Foot ache is more common than you might suspect.
But when you think about it, there are so many lines of work that require us to be on our feet: hospitality, healthcare, events and more. Couple that with arguably poor information about proper footcare given to people and the fact that cheap but low quality footwear is widely available, it’s perhaps unsurprising that sore feet are a common complaint.
Your feet are complex…
The feet are made up of 26 bones, 33 joints, 107 ligaments and 19 muscles each. Keeping all of those individual parts working together, in unison, and without issue is like keeping a machine well-oiled.
So, how can something as simple as walking or standing on your feet cause so much pain? It’s supposed to be basic human stuff, right? Well, there are many different factors that can contribute to, worsen, or prevent the pain from easing, so we’ve listed below some of the most common contributing factors to hopefully help you make better choices for your feet.
Common Causes of Foot Ache
There are many common causes of foot ache, but a lot of them can be unrecognised. The following factors can all contribute to your achy feet.
Poorly fitting shoes
As of 2017, nearly half the women in the UK are wearing shoes that are the wrong sizes, and a study from 2016 stated that 80% of men were wearing the wrong size shoe. Insane, right?! If you want to know the correct way to measure your shoe size at home, take a look at this:
As much as we don’t like talking about it, obesity can put huge strain on your feet, resulting in pain throughout your ligaments, muscles and joints. Clearly, weight loss can help ease the strain on your feet
Just in case you weren’t already having a bad enough time with all the hormones of being pregnant, your feet want you to be in even more pain. Hormones released during pregnancy can cause the ligaments used to stabilise your feet to relax, which can affect the form of your foot when exercising. This can put excess strain on your feet and result in pain whenever you walk, or even relax.
Abnormal foot anatomy
Many people have flat feet, high arches and other abnormalities that they don’t know about. It’s always worth even booking just one appointment to a podiatrist to get your feet checked out and treated correctly.
Overusing your feet
Unfortunately, we’re not invincible. Even the healthiest, strongest feet are vulnerable to being overused. If you’re regularly on your feet for extended periods of time, always make sure you take breaks if you ever feel any discomfort in your feet.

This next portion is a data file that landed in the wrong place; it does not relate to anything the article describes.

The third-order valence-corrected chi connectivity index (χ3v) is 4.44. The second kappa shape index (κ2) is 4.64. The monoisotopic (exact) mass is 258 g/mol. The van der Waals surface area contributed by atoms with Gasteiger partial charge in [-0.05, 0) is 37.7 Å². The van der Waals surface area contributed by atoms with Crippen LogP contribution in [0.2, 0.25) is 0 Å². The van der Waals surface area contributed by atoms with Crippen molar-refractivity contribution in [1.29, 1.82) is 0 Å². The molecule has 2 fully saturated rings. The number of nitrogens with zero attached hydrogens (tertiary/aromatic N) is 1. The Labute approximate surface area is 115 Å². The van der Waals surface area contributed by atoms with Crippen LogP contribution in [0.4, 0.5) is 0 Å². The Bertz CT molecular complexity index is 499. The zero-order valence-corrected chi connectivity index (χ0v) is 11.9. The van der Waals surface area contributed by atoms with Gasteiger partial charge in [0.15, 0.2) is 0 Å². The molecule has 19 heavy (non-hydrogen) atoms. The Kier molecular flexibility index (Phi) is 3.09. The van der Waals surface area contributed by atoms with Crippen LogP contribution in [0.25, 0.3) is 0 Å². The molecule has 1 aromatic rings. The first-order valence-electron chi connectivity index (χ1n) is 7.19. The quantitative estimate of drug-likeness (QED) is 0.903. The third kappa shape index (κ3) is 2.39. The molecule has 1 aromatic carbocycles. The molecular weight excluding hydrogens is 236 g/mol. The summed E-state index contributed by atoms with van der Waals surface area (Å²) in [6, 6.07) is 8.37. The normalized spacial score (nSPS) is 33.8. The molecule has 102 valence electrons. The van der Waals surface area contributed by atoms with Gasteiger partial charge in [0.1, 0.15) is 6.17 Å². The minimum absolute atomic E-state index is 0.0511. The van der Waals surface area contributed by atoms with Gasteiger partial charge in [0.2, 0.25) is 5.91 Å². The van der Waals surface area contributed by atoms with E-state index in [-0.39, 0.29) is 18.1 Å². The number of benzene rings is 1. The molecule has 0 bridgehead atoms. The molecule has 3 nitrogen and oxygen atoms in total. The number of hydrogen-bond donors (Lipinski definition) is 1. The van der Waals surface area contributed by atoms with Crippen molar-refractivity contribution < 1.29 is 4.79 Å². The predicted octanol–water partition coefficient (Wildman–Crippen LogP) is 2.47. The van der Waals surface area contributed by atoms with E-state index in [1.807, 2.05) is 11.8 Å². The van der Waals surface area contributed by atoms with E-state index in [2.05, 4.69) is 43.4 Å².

How to Keep Your Feet Healthy
It’s all well and good knowing that the above can contribute to sore feet, but how can you keep them healthy and reduce the risk of any further pain? Well, here’s how:
- Stay active and remember to stretch your legs and feet throughout your work day. It’s especially important for those that work in offices and the elderly to move around and keep circulation to your legs and feet.
- Trim your toe nails properly. Trim straight across rather than curving around close to the skin. This helps prevent ingrown toenails. A podiatrist can help give advice on the best way to cut your nails.
- Change your socks daily. Wearing clean, dry socks every day helps reduce the risk of infection and, let’s be honest, stops them from smelling nasty!
- Wear the correct footwear for the activity. I see so many people using very uncomfortable looking shoes in restaurants and bars; people jogging that don’t use trainers; and sometimes even people on work construction sites without proper protective boots. This just screams ‘recipe for disaster’!
- Inspect your feet daily. Checking for any cuts, bruises, or changes in colour or shape can be one action to save you from running into a foot ailment.
- Don’t ignore any foot pain. Any and all pain in the feet has the potential to lead to something serious. If you are feeling discomfort, you should rest your feet and try to address the source of the problem immediately. It’s sometimes necessary to take time off work and activities if it is putting excessive strain on your feet. If you don’t know what the issue is, we strongly advise you to book an appointment with a podiatrist.
Hopefully, you can take something away from this blog that will improve the wellbeing of your feet. The last thing we want is for people to be suffering, and that’s why we’re here to help. If you ever feel discomfort, never be too embarrassed to seek help.
Get in touch and we can arrange a day to check your feet out!